|For immediate release
August 3, 2000
|Siriol Evans, NPR
Low Power FM
National Public Radio® (NPR®) President and CEO Kevin Klose issued this statement today -
Last week, Senators John McCain and Bob Kerrey introduced The Low Power Radio Act of 2000, S. 2989, which establishes a mechanism to help resolve interference caused by new low-power (LPFM) stations. That mechanism is a step toward protecting public radio. NPR strongly agrees with Senator McCain's statement that "low-power FM is a secondary service, which, by law, must cure any interference caused to any primary, full-power service."
As the legislative process proceeds, we urge the Senate to consider requiring field tests of LPFM stations prior to their licensing on third-adjacent channels. Further provisions also need to be put in place to protect radio reading services for the blind that serve more than a million regular listeners, and translators now serving millions of Americans in rural areas.
NPR continues to support The Radio Broadcasting Preservation Act of 2000, H.R. 3439, the House-passed LPFM bill. It takes a balanced approach by providing for immediate LPFM licensing while safeguarding existing stations from interference and requiring further testing.
NPR has consistently affirmed its belief that LPFM can co-exist in a complementary, compatible way with America's public radio stations in the future. Regrettably, in its haste to license LPFM stations, the Federal Communications Commission (FCC) has dropped long-standing technical safeguards designed to protect public radio stations, their translators and the radio reading services for the blind that they provide. NPR has repeatedly asked the FCC to resolve these interference issues. The FCC has yet to address our Petition for Reconsideration and Motion for Stay, which were filed in March 2000.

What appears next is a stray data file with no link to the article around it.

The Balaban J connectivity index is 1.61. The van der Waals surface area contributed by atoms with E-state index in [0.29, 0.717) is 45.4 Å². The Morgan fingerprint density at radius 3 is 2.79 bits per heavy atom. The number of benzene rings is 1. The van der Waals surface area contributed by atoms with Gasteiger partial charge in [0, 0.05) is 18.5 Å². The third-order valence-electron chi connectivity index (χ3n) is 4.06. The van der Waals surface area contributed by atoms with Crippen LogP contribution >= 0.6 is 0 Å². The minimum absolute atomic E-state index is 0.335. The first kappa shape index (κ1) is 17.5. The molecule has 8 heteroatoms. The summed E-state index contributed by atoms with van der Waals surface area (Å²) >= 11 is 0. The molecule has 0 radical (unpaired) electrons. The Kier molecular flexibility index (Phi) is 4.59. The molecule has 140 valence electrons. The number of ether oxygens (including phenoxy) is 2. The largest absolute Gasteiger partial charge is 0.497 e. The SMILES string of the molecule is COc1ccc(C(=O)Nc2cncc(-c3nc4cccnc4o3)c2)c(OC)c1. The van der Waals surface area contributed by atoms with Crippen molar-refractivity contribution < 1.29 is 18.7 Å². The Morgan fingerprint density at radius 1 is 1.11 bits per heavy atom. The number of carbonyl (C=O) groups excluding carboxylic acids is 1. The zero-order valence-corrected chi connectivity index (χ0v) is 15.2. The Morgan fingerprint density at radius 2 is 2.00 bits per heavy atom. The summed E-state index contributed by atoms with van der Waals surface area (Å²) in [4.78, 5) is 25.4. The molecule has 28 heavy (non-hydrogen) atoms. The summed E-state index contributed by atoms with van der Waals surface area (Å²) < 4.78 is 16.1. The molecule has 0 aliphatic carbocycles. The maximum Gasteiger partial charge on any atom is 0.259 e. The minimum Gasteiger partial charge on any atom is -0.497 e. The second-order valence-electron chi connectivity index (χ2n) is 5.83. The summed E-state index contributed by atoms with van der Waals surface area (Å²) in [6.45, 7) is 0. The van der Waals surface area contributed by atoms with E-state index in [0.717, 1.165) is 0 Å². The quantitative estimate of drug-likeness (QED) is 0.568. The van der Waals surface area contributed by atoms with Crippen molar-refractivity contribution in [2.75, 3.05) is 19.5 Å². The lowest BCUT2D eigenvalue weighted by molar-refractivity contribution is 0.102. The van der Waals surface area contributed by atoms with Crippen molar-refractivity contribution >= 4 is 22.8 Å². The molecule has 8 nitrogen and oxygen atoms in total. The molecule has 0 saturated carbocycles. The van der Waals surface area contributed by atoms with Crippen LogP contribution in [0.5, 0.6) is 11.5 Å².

On July 27th, 2000, a bipartisan group of 12 Members of Congress wrote letters to FCC Chairman William Kennard expressing their concerns about the FCC's persistence in pursuing the licensing of LPFM radio stations without further testing to protect against interference. These letters reflect NPR's view that the public interest can best be served by adequate testing prior to licensing.